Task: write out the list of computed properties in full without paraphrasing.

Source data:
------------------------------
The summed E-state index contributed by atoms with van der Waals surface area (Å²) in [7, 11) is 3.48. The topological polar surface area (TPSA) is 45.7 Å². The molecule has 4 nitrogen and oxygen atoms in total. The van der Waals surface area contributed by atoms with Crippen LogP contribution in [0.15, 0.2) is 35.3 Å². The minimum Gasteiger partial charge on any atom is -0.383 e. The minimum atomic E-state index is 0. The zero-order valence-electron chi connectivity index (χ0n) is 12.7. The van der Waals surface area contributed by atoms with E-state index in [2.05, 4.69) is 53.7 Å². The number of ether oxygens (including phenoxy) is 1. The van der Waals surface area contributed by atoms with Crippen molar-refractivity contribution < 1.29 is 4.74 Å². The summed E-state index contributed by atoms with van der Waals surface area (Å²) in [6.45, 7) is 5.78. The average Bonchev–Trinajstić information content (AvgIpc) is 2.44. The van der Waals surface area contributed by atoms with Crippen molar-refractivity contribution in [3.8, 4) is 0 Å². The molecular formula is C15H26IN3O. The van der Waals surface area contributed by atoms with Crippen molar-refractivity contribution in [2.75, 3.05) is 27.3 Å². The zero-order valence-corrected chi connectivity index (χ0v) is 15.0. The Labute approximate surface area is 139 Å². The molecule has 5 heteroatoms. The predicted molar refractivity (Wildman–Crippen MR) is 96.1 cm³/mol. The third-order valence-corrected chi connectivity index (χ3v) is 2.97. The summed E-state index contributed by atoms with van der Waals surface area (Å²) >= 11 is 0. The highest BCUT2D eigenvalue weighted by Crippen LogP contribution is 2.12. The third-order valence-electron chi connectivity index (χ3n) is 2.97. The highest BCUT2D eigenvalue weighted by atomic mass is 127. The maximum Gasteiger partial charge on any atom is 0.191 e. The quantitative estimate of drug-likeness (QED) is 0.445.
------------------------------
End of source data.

The summed E-state index contributed by atoms with van der Waals surface area (Å²) in [7, 11) is 3.48. The topological polar surface area (TPSA) is 45.7 Å². The molecule has 4 nitrogen and oxygen atoms in total. The van der Waals surface area contributed by atoms with Crippen LogP contribution in [0.15, 0.2) is 35.3 Å². The minimum Gasteiger partial charge on any atom is -0.383 e. The minimum atomic E-state index is 0. The zero-order valence-electron chi connectivity index (χ0n) is 12.7. The van der Waals surface area contributed by atoms with E-state index in [2.05, 4.69) is 53.7 Å². The number of ether oxygens (including phenoxy) is 1. The van der Waals surface area contributed by atoms with Crippen molar-refractivity contribution < 1.29 is 4.74 Å². The summed E-state index contributed by atoms with van der Waals surface area (Å²) in [6.45, 7) is 5.78. The average Bonchev–Trinajstić information content (AvgIpc) is 2.44. The van der Waals surface area contributed by atoms with Crippen molar-refractivity contribution in [3.8, 4) is 0 Å². The molecular formula is C15H26IN3O. The van der Waals surface area contributed by atoms with Crippen molar-refractivity contribution in [2.75, 3.05) is 27.3 Å². The zero-order valence-corrected chi connectivity index (χ0v) is 15.0. The Labute approximate surface area is 139 Å². The molecule has 5 heteroatoms. The predicted molar refractivity (Wildman–Crippen MR) is 96.1 cm³/mol. The third-order valence-corrected chi connectivity index (χ3v) is 2.97. The summed E-state index contributed by atoms with van der Waals surface area (Å²) >= 11 is 0. The highest BCUT2D eigenvalue weighted by Crippen LogP contribution is 2.12. The third-order valence-electron chi connectivity index (χ3n) is 2.97. The highest BCUT2D eigenvalue weighted by atomic mass is 127. The maximum Gasteiger partial charge on any atom is 0.191 e. The quantitative estimate of drug-likeness (QED) is 0.445.